Skip to main content

Moto X4 review

The bar set by past Moto X phones was too high

  • High-res selfies
  • Special features hardly worked
  • Lackluster video recording
  • Sharp still shots with nice HDR

The Moto X4 tries to keep up with the latest trends by having dual-lens camera with a 12MP telephoto lens and an 8MP wide-angle lens, and it can also record 4K video. Our experience with the range of the camera’s features wasn’t great, but we found the simple still shots looked really nice in the right settings.

Set to Auto and HDR on, it snapped photos with plenty of detail and a good balance of light and dark. In high-contrast scenes, we didn’t have to decide which section of the shot would be ruined. Unfortunately, we couldn’t tell how well the pictures would turn out, as the HDR processing doesn’t show up until the picture is taken – there’s no Live HDR on this mid-range phone. We had to put a bit of faith in the camera to do work. 

Another nice feature is that Pro mode allows you to independently choose between the telephoto and wide-angle lenses on the back. Normally, the phone has the telephoto lens in the primary role, but Pro mode allows you to shoot with just the wide-angle lens, allowing for some nice fisheye shots with a wide field of view, even if the pictures are at a lower resolution.

Image 1 of 6

Image 2 of 6

Image 3 of 6

Image 4 of 6

Image 5 of 6

Image 6 of 6

The other aspects of the camera weren’t so hot. The dual-lens effect didn’t result in great photos, and the phone struggled to process the information coming from both cameras at once. It was a clunky experience that we’d probably never use on a daily basis.

The 12MP selfie snapped crisp pictures that were a bit more self-consciousness-inducing than a lower-res camera. The front camera also has a panorama feature that a few dozen of our attempts couldn’t get to work, and the one time it actually saved the panorama, it also cut off one of our arms. Ouch.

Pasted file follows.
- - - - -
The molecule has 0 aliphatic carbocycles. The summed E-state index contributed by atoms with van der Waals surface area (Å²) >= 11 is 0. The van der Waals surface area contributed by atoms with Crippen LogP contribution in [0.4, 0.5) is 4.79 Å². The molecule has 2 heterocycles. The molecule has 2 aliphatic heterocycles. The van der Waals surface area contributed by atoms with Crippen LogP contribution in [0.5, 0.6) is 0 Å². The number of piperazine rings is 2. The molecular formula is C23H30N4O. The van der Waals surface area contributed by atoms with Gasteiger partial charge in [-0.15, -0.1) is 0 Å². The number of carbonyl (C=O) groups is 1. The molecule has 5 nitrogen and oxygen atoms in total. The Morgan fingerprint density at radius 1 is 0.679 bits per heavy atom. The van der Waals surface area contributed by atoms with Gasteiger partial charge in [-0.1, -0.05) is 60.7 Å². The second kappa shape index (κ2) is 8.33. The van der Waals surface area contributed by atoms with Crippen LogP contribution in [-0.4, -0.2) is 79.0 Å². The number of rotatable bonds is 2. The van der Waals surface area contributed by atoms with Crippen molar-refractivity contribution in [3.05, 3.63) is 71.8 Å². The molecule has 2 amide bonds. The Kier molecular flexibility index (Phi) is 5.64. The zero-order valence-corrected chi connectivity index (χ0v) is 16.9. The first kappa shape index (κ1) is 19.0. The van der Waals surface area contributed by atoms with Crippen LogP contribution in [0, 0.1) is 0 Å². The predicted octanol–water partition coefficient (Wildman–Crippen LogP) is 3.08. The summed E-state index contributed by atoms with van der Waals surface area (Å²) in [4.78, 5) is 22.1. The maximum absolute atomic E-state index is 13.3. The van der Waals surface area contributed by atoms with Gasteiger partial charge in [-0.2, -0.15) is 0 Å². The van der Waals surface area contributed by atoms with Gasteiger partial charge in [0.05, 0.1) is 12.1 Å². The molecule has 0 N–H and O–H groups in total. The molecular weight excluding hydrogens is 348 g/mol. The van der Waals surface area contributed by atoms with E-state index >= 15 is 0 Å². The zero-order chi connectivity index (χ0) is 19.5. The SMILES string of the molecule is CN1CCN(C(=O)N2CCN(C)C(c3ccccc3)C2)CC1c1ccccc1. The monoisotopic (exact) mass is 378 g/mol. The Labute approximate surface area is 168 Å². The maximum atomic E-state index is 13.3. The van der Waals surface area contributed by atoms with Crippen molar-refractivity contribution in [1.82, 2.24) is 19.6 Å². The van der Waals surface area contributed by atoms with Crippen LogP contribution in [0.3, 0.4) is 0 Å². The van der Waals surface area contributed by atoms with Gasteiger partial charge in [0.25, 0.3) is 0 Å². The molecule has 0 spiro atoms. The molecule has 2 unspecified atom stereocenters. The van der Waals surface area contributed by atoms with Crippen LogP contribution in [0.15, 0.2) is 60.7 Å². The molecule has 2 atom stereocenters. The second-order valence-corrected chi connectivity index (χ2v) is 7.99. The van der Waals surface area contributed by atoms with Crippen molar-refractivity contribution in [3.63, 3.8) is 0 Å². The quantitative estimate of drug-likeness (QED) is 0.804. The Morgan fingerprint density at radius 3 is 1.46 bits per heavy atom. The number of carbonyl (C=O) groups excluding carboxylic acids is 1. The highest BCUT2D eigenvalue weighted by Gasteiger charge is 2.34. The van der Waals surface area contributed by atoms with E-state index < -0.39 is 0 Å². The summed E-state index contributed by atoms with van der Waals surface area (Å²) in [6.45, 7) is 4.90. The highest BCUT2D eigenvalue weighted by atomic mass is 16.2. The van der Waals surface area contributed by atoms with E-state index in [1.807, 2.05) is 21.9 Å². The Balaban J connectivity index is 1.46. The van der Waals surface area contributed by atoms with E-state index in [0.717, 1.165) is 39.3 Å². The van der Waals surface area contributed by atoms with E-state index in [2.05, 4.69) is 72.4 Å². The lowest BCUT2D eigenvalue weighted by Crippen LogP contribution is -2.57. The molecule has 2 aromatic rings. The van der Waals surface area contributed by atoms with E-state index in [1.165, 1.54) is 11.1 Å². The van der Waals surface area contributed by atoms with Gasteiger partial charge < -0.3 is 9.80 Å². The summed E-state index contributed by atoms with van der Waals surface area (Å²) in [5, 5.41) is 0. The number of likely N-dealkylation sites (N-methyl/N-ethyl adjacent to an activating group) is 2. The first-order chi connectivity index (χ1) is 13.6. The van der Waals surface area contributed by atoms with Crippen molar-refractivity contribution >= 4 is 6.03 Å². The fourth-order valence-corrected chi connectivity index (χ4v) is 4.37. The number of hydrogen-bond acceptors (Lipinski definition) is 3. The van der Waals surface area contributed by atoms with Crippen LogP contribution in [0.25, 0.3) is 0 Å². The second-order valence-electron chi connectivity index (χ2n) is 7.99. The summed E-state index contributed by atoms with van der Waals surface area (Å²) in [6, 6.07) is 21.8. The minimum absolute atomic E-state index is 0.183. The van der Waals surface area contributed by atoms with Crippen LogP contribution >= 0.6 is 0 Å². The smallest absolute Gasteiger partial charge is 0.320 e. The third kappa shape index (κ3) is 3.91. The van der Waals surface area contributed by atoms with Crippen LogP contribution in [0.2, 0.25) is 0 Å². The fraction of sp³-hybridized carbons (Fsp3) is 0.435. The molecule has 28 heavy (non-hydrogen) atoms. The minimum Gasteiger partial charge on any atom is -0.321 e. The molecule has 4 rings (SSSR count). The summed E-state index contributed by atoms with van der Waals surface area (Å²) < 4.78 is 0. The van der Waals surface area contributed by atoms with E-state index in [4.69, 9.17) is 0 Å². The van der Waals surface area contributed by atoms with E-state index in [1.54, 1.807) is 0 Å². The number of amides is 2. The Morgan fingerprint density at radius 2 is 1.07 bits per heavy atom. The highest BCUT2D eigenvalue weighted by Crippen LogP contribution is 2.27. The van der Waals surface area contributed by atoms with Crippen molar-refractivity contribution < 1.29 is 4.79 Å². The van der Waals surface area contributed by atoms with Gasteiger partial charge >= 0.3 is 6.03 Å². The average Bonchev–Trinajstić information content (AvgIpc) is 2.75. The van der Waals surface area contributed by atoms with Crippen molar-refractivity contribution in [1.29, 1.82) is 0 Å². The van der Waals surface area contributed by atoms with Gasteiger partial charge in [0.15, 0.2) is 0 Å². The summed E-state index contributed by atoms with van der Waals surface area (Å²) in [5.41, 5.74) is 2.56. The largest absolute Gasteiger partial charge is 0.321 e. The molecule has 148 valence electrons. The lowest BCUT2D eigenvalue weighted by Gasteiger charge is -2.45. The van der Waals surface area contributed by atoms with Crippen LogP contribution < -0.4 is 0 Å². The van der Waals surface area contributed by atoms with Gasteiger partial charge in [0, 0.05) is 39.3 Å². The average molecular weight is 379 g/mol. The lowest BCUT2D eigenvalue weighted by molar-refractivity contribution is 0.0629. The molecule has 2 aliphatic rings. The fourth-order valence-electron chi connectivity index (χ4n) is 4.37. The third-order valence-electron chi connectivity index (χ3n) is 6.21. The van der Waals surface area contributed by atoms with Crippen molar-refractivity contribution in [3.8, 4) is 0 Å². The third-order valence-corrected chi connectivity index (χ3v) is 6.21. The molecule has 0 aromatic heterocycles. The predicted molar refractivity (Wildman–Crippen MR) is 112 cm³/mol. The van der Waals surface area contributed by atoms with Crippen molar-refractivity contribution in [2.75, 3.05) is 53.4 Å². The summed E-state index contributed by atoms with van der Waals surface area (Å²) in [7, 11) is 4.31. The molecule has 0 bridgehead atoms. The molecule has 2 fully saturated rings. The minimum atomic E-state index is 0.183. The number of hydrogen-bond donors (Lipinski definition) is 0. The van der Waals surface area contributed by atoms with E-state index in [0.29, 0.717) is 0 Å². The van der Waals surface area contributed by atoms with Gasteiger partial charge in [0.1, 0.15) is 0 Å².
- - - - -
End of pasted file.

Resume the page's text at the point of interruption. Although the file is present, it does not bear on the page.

Video recording was also not spectacular. 4K for simple, close-up video wasn’t awful, but it could be a bit stuttery. Full HD video at 30 frames per second felt low-res. Recording at Full HD and 60 frames per second should have created buttery smooth video, but the phone struggled to do so, with occasional stutters and clunky lighting changes. Auto-focus for video was also a weakness.

Battery life

  • 3,000mAh lasted long on this phone
  • Getting from 0% to 50% was super fast

This mid-range phone goes the full range, thankfully. No corners were cut on the battery, and it’s plenty big for a mid-range chipset and lower-resolution screen. It’s easy to go a full day with, and with moderate use, a dozen hours into a second day is definitely possible. 

We spent most of our time using it with both GPS and Wi-Fi Hotspot turned on, and it kept chugging along. During our 90-minute HD video playback test, the battery only drained 10%. That’s well above average in the battery life spectrum.

Charging the phone is exceptionally quick with Motorola’s TurboPower charging, especially for the first half of the battery. From 0%, the phone charged to 27% in 15 minutes and to 54% in 30 minutes. It was nearly three-quarters full after 45 minutes. Charging slowed down toward the end, taking a little over 100 minutes total to reach 100% charge, but the ability to get a few hours charge from a couple minutes can be a lifesaver, and the Moto X4 nails it.

Abbas Jaffar Ali

Abbas has been living and breathing technology before phones became smart or clouds started storing data. He also has commitment issues towards mobile phones.

Driven by tech and passion, he has successfully negotiated into bringing the largest gaming and tech publications to the Middle East that include IGN, CNET and TechRadar.